Psychosocial concepts in juvenile law

Thomas Grisso, Alan J Tomkins, Pamela Casey

Research output: Contribution to journalArticle

38 Citations (Scopus)

Abstract

This study was designed to clarify the types of information about juveniles and their families that are relevant for three types of juvenile court decisions: (a) the pretrial detention of juveniles; (b) their transfer for trial in criminal courts: and (c) disposition decisions after delinquency adjudication. Predominant legal standards for these decisions are described, information relevance for the decisions is defined, and why past studies have failed to clarify the information needs of juvenile court decision makers is explained. Results of a study involving a national sample of juvenile court personnel include an empirically derived domain of psychosocial and behavioral characteristics of juveniles and their families relevant for courts' interpretations of controlling legal standards; factor analysis of the domain, describing dimensions of the domain of information about juveniles and families; and an examination of the relation of these information categories to each legal standard controlling the decision areas in question. The interpretation of results may facilitate decision making by juvenile courts, evaluations by mental health professionals who assist juvenile courts, and further research by social scientists who study discretionary juvenile court decisions.

Original languageEnglish (US)
Pages (from-to)403-437
Number of pages35
JournalLaw and human behavior
Volume12
Issue number4
DOIs
StatePublished - Dec 1 1988

Fingerprint

juvenile law
juvenile court
Jurisprudence
court decision
Statistical Factor Analysis
Decision Making
Mental Health
interpretation
delinquency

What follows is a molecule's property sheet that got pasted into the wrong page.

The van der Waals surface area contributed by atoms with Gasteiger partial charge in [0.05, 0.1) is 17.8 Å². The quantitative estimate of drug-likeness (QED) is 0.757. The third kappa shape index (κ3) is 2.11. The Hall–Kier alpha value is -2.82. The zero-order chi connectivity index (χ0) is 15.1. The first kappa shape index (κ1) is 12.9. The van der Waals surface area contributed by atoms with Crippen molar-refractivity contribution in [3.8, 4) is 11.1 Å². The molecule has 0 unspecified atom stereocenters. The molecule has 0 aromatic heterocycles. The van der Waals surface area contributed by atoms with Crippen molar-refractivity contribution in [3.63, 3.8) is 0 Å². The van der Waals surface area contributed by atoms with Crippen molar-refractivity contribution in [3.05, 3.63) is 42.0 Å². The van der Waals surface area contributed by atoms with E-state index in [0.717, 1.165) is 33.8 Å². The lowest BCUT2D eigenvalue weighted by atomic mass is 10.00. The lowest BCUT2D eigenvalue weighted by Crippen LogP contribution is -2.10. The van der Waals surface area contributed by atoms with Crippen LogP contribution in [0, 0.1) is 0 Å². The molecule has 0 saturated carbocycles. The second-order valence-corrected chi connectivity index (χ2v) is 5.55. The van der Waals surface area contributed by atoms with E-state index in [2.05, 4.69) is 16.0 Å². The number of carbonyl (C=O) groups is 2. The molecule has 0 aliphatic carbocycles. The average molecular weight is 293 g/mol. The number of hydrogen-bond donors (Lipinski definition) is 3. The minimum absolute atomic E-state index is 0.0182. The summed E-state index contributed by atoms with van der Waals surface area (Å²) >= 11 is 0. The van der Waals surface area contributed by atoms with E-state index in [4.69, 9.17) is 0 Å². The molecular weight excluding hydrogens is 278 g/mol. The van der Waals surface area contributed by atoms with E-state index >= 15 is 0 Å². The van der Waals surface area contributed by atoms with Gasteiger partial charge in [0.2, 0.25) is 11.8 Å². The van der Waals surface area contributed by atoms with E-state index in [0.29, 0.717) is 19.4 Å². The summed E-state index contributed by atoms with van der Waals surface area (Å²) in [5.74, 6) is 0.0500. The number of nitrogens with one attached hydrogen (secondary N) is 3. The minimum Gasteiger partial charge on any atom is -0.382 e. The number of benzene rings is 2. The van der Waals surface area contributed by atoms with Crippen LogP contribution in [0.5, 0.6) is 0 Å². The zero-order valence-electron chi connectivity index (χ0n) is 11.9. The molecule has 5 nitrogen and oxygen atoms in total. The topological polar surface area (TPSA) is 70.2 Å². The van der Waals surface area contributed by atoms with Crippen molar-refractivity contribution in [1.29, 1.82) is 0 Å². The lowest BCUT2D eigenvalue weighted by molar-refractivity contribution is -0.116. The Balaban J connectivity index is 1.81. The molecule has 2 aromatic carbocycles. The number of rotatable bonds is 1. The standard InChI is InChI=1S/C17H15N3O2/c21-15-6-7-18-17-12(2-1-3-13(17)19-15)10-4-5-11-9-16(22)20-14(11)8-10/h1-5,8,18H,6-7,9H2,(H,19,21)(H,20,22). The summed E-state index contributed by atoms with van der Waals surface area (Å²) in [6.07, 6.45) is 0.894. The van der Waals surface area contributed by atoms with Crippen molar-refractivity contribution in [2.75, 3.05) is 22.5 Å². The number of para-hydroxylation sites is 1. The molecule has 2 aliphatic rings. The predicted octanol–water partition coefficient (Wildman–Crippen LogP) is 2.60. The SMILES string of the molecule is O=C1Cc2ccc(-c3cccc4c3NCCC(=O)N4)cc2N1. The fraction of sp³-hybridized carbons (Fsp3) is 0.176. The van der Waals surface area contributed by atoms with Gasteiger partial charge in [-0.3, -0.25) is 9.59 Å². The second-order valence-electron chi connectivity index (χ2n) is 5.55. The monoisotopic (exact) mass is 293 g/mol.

social scientist
Research
health professionals
disposition
decision maker
factor analysis
personnel
mental health
decision making
examination
evaluation

ASJC Scopus subject areas

  • Arts and Humanities (miscellaneous)
  • Psychology(all)
  • Psychiatry and Mental health
  • Law

Cite this

Grisso, T., Tomkins, A. J., & Casey, P. (1988). Psychosocial concepts in juvenile law. Law and human behavior, 12(4), 403-437. https://doi.org/10.1007/BF01044626

Psychosocial concepts in juvenile law. / Grisso, Thomas; Tomkins, Alan J; Casey, Pamela.

In: Law and human behavior, Vol. 12, No. 4, 01.12.1988, p. 403-437.

Research output: Contribution to journalArticle

Grisso, T, Tomkins, AJ & Casey, P 1988, 'Psychosocial concepts in juvenile law', Law and human behavior, vol. 12, no. 4, pp. 403-437. https://doi.org/10.1007/BF01044626
Grisso, Thomas ; Tomkins, Alan J ; Casey, Pamela. / Psychosocial concepts in juvenile law. In: Law and human behavior. 1988 ; Vol. 12, No. 4. pp. 403-437.
@article{5b206855e6be41ccb3944e1d0460c1bf,
title = "Psychosocial concepts in juvenile law",
abstract = "This study was designed to clarify the types of information about juveniles and their families that are relevant for three types of juvenile court decisions: (a) the pretrial detention of juveniles; (b) their transfer for trial in criminal courts: and (c) disposition decisions after delinquency adjudication. Predominant legal standards for these decisions are described, information relevance for the decisions is defined, and why past studies have failed to clarify the information needs of juvenile court decision makers is explained. Results of a study involving a national sample of juvenile court personnel include an empirically derived domain of psychosocial and behavioral characteristics of juveniles and their families relevant for courts' interpretations of controlling legal standards; factor analysis of the domain, describing dimensions of the domain of information about juveniles and families; and an examination of the relation of these information categories to each legal standard controlling the decision areas in question. The interpretation of results may facilitate decision making by juvenile courts, evaluations by mental health professionals who assist juvenile courts, and further research by social scientists who study discretionary juvenile court decisions.",